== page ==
The 2019 Oscar race is entering its final stretch, with prognosticators already unveiling their lists of winners. This year two Japanese films are up for Academy Awards — Hirokazu Kore-eda’s “Shoplifters” (best foreign language film) and Mamoru Hosoda’s “Mirai” (best animated feature film).
An executive at the Japan office of a U.S. streaming service confidently tells me both films are top Oscar contenders. “‘Mirai’ is the only film for kids in its category. The other four nominees will split the ‘adult animation’ vote, and that will make ‘Mirai’ the winner,” he explains.
Meanwhile, “Shoplifters,” a drama about a makeshift family that won the Cannes Palme d’Or, faces stiff competition from “Roma,” the autobiographical family drama by Mexican director Alfonso Cuaron. The latter film has been nominated for 10 Academy Awards including best picture and best director. “Picking ‘Roma’ for best foreign language film when it is already a favorite for the main awards will strike Academy voters as overkill,” the executive says. He predicts they will instead check the box for “Shoplifters.”
I listen and nod — and still think the realistic chances of this pair range between fair (for “Shoplifters”) to slim (for “Mirai”). For one thing, the consensus of professional Oscar pickers, including awards columnist Scott Feinberg at “Hollywood Reporter” and veteran reporter Anne Thompson at “Indiewire,” is that the Oscars will go elsewhere.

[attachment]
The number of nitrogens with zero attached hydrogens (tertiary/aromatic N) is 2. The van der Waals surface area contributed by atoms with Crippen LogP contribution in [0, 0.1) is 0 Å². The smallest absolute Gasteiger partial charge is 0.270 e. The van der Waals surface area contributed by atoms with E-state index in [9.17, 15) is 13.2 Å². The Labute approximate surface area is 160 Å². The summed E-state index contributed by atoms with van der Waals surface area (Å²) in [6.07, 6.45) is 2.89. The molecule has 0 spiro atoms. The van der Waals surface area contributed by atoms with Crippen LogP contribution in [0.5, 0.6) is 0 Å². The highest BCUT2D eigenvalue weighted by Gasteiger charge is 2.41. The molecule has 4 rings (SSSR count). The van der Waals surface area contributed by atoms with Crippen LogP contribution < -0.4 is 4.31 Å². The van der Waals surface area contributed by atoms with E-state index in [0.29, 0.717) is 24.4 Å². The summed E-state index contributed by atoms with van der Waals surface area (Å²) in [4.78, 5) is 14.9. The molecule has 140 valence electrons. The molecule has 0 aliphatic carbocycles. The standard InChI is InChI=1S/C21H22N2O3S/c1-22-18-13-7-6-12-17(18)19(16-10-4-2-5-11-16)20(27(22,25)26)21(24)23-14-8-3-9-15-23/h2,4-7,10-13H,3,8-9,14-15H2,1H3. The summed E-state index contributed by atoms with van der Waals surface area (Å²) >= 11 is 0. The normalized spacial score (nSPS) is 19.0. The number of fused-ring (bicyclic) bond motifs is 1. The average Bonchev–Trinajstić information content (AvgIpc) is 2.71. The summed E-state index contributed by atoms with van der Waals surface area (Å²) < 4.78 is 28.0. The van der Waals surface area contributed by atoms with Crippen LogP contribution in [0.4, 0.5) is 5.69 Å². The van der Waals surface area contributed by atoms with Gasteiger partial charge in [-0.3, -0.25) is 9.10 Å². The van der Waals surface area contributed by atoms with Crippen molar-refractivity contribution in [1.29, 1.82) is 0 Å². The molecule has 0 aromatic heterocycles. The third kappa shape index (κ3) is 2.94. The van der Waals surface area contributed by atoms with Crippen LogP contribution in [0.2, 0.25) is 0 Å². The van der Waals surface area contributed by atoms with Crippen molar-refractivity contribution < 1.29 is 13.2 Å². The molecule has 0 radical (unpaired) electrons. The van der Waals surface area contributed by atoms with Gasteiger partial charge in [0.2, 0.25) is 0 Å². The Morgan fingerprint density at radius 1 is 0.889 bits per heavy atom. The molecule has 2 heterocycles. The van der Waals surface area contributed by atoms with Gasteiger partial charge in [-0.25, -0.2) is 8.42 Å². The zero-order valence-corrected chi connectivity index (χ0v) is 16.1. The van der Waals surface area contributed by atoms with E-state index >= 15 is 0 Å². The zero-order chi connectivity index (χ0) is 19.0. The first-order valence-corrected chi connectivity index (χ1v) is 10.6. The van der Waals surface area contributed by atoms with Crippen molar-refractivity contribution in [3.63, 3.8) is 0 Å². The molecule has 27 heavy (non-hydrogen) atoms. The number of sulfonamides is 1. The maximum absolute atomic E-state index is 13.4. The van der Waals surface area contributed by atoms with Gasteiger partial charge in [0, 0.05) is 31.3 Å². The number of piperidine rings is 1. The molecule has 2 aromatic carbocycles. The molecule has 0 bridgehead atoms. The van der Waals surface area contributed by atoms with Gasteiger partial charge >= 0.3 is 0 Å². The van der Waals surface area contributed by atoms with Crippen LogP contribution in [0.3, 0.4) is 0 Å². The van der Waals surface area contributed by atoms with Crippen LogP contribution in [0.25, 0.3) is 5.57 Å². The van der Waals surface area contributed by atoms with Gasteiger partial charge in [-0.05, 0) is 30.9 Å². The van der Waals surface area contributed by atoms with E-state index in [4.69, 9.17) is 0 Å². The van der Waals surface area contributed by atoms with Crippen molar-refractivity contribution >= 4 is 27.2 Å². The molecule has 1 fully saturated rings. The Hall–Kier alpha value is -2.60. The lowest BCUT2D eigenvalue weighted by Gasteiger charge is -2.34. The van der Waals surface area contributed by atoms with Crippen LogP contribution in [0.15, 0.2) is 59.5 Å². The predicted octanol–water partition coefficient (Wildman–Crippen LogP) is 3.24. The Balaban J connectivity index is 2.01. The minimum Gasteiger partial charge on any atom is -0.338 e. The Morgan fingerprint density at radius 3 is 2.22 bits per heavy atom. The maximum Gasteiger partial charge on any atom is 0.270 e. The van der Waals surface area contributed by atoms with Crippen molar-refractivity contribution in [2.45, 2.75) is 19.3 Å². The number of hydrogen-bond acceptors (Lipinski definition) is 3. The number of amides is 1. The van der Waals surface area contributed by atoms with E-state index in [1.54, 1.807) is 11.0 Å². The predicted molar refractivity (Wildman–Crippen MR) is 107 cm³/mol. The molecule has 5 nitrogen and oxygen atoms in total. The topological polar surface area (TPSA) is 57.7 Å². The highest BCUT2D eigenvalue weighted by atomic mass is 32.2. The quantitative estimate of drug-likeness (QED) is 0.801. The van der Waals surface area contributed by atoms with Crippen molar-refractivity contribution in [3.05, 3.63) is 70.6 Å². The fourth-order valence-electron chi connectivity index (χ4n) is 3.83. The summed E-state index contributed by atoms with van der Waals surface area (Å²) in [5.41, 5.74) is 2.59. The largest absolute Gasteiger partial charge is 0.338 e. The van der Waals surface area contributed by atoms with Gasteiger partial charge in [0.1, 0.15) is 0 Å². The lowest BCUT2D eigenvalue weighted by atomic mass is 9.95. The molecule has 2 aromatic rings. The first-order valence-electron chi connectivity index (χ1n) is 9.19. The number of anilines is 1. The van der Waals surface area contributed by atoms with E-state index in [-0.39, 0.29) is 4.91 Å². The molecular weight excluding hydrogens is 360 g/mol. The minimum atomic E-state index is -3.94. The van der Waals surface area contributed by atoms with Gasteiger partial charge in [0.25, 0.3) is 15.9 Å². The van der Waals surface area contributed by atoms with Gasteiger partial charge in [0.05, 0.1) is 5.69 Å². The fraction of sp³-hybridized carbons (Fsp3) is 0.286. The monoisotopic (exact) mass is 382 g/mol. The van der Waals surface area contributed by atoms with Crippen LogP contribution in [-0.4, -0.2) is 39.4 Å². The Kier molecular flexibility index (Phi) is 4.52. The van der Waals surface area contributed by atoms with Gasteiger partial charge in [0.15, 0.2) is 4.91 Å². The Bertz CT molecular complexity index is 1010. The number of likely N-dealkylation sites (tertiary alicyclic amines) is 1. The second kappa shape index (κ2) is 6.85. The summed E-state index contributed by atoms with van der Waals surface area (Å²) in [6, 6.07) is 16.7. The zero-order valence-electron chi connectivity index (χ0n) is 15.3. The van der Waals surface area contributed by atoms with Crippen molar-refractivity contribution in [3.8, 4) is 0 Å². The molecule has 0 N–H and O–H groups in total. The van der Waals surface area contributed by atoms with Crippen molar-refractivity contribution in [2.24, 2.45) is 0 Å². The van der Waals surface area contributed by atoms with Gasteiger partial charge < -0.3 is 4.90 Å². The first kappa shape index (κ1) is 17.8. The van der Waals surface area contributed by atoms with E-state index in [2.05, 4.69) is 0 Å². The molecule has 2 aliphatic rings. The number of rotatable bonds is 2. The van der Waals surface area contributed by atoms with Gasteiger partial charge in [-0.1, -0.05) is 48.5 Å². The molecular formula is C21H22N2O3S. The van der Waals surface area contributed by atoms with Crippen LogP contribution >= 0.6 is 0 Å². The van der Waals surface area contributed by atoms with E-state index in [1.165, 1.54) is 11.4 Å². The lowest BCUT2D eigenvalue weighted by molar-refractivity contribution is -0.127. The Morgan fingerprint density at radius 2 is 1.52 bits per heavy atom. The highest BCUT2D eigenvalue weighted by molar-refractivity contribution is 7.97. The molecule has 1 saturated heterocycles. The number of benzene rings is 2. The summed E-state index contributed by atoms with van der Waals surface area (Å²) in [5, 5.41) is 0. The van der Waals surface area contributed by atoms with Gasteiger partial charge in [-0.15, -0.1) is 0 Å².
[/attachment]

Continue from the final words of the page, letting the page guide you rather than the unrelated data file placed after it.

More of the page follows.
Front runner “Roma” has scooped award after award, beginning with a Golden Lion at the Venice Film Festival and continuing with dozens of critics’ prizes and three Golden Globes, as well as a Directors Guild Award to Cuaron. Meanwhile, other best picture nominees are very much in the running, including “Green Book” (winner at the Producers Guild Awards) and “Black Panther” (SAG-AFTRA awardee).
But the tightness of this race makes it less likely voters will deny “Roma” a relatively minor prize. A “Roma” fan is instead more likely to tick the best foreign language film box for insurance, so her favorite will be honored as a “best film” even if a rival takes the “best picture” Oscar.
Meanwhile, “Mirai” has benefited from what one Japanese film journalist has described to me as the “Miyazaki effect.” That is, the reservoir of goodwill Japan’s master animator has built with Oscar voters for Japanese animation, especially the humanistic, family-friendly sort made by Hosoda and his Studio Chizu animators. But Hosoda is not yet a Miyazaki in terms of international recognition and support.
Also, all the pre-awards buzz has been generated by other films in the animation category, especially “Incredibles 2,” at $1.2 billion the highest-grossing animated film of the year, “Isle of Dogs,” which was directed by critical darling Wes Anderson, and “Spider-Man: Into the Spider-Verse,” winner of the Golden Globe for best animated feature.
That said, Oscar voters make fools of Oscar pickers every year — and this year will be no exception, especially since the Academy has expanded the voting pool beyond the mostly white, mostly industry veteran members who had decided Oscar picks for decades — and mostly knew little about Asian films beyond a few big names. More diversity among the 8,000 Oscar voters could result in more surprises when the envelopes are opened at the Dolby Theatre on Feb. 24. Koreeda and Hosoda will probably go to the Oscars with low expectations — but they should bring their acceptance speeches.